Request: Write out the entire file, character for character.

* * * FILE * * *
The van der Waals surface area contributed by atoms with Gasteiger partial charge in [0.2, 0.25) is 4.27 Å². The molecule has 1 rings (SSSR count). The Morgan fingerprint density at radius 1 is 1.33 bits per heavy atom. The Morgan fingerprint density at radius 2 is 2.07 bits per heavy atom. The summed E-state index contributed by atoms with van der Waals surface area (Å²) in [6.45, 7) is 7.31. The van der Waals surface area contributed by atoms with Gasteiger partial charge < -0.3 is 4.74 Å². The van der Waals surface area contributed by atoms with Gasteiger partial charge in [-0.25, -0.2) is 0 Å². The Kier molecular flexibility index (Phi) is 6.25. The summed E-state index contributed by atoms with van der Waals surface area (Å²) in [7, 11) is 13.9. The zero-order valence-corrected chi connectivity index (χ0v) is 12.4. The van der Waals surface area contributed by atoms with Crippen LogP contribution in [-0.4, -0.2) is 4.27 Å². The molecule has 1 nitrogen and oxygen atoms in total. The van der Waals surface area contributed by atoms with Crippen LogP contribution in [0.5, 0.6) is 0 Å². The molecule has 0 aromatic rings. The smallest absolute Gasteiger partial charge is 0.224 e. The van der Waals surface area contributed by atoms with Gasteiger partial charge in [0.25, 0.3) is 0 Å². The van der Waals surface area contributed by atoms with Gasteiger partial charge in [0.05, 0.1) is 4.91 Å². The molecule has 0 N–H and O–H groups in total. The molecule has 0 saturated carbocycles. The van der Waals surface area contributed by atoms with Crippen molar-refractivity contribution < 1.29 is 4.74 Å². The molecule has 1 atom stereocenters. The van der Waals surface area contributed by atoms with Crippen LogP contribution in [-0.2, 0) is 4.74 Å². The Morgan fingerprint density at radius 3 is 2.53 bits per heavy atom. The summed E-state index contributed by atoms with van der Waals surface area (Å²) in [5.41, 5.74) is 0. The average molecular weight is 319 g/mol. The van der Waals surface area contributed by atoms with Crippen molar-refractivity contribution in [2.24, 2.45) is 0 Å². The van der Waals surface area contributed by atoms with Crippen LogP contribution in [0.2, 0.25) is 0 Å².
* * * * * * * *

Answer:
The van der Waals surface area contributed by atoms with Gasteiger partial charge in [0.2, 0.25) is 4.27 Å². The molecule has 1 rings (SSSR count). The Morgan fingerprint density at radius 1 is 1.33 bits per heavy atom. The Morgan fingerprint density at radius 2 is 2.07 bits per heavy atom. The summed E-state index contributed by atoms with van der Waals surface area (Å²) in [6.45, 7) is 7.31. The van der Waals surface area contributed by atoms with Gasteiger partial charge < -0.3 is 4.74 Å². The van der Waals surface area contributed by atoms with Gasteiger partial charge in [-0.25, -0.2) is 0 Å². The Kier molecular flexibility index (Phi) is 6.25. The summed E-state index contributed by atoms with van der Waals surface area (Å²) in [7, 11) is 13.9. The zero-order valence-corrected chi connectivity index (χ0v) is 12.4. The van der Waals surface area contributed by atoms with Crippen LogP contribution in [-0.4, -0.2) is 4.27 Å². The molecule has 1 nitrogen and oxygen atoms in total. The van der Waals surface area contributed by atoms with Crippen LogP contribution in [0.5, 0.6) is 0 Å². The molecule has 0 aromatic rings. The smallest absolute Gasteiger partial charge is 0.224 e. The van der Waals surface area contributed by atoms with Gasteiger partial charge in [0.25, 0.3) is 0 Å². The van der Waals surface area contributed by atoms with Gasteiger partial charge in [0.05, 0.1) is 4.91 Å². The molecule has 0 N–H and O–H groups in total. The molecule has 0 saturated carbocycles. The van der Waals surface area contributed by atoms with Crippen molar-refractivity contribution < 1.29 is 4.74 Å². The molecule has 1 atom stereocenters. The van der Waals surface area contributed by atoms with Crippen LogP contribution in [-0.2, 0) is 4.74 Å². The Morgan fingerprint density at radius 3 is 2.53 bits per heavy atom. The summed E-state index contributed by atoms with van der Waals surface area (Å²) in [5.41, 5.74) is 0. The average molecular weight is 319 g/mol. The van der Waals surface area contributed by atoms with Crippen molar-refractivity contribution in [2.24, 2.45) is 0 Å². The van der Waals surface area contributed by atoms with Crippen LogP contribution in [0.2, 0.25) is 0 Å².